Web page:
Take today. On Facebook's News Feed this morning, I saw friends
post about their kids' latest milestones, current work projects and
relocation plans. I read posts asking for advice and sharing new
photos. I learned what was going on in the world and reconnected
with friends-without even leaving my chair.
But that's one of the drawbacks of Facebook and its ilk. If
you're obsessed with rescuing lost farm animals online or mastering
Mafia Wars (an addictive online game) but haven't seen an IRL ("in
real life") friend in days, it may be time to step away from the
keyboard-at least for now. "It's really important to strike a
balance," says Cindrich. "Personal social interaction-whether over
the phone or meeting face-to-face-is important for your
relationships and happiness."
Stay-at-home mom O'Connor considers her Facebook time "a little
"It's a balancing act, though. It's easy to spend a lot more
time than I should on Facebook," she says. "A drawback to Facebook
in general is that by knowing what people are up to on a daily
basis, we're less inclined to call each other or use other means to
see how people are. It's a lot easier to post a happy birthday
message on someone's wall rather than call them and say happy
birthday, which I think is kind of sad."
But it's clear that social networking is here to stay-and can
facilitate and build IRL relationships as well. "We used to think
of social networking as the online or not quite 'real life'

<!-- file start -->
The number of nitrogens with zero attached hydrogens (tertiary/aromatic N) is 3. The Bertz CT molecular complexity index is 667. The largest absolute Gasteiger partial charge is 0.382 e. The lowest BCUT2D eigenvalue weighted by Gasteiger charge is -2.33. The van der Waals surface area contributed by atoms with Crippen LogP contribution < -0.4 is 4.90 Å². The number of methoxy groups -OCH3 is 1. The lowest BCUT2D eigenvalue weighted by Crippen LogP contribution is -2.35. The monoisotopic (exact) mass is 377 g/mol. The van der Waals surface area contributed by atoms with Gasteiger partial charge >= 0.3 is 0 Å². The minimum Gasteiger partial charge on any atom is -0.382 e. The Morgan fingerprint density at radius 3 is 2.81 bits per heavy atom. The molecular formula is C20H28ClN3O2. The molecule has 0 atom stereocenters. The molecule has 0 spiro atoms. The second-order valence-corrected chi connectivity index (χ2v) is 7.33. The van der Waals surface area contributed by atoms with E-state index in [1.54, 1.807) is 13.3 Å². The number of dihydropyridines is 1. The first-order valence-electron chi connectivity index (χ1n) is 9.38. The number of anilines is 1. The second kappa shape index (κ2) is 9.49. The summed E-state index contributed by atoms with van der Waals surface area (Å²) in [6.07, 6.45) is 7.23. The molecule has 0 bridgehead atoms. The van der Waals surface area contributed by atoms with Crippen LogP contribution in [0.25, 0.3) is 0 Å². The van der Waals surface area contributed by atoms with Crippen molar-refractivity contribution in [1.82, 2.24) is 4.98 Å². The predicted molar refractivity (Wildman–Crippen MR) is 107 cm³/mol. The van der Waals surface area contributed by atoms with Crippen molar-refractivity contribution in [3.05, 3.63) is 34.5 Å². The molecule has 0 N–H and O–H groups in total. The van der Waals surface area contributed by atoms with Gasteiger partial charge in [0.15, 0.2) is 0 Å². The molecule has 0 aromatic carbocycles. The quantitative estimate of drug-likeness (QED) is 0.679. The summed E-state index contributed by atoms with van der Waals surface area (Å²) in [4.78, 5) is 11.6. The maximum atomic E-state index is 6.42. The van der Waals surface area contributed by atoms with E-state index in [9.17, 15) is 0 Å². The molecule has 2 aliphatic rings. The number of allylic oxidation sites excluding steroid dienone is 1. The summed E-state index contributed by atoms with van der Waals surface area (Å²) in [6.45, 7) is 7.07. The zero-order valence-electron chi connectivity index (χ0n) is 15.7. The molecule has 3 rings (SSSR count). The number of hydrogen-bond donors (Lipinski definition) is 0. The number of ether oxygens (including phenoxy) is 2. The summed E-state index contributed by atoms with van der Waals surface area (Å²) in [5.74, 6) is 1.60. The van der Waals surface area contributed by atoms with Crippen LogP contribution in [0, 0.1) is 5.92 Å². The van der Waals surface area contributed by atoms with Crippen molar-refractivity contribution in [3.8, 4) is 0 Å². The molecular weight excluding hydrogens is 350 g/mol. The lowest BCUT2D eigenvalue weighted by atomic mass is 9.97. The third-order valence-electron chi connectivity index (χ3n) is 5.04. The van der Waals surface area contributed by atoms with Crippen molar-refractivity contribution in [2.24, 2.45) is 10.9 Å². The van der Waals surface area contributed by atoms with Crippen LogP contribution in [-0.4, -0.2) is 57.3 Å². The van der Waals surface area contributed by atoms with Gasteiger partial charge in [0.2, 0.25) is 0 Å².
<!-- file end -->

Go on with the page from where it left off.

experience but it is," says Cindrich. "It's a regular way of
communicating. It's a very natural and normal evolution of our
social interaction and it's important to embrace it to a certain
extent and take advantage of the opportunities that are there."
Despite the drawbacks to Facebook, O'Connor agrees. A relative
newcomer to the Chicago area, she admits it's been hard to make new
close friends locally. "Additionally, I am a stay-at-home mom and
as a result feel a bit isolated at times-lonely occasionally," she
says. "Facebook allows me (in a very small way) to feel less
alone. Plus I've been able to reconnect with people who were just
acquaintances in high school, but because of common ground now
(being moms, etc.) we've become friends-in an actual way, not a
Kelly James-Enger lives in Downers Grove, where she uses
Facebook to brag about her kids, stay in touch with friends and
family and avoid deadlines.
Kelly James-Enger is a former lawyer, a mom of two and a freelance writer.
See more of Kelly's stories here.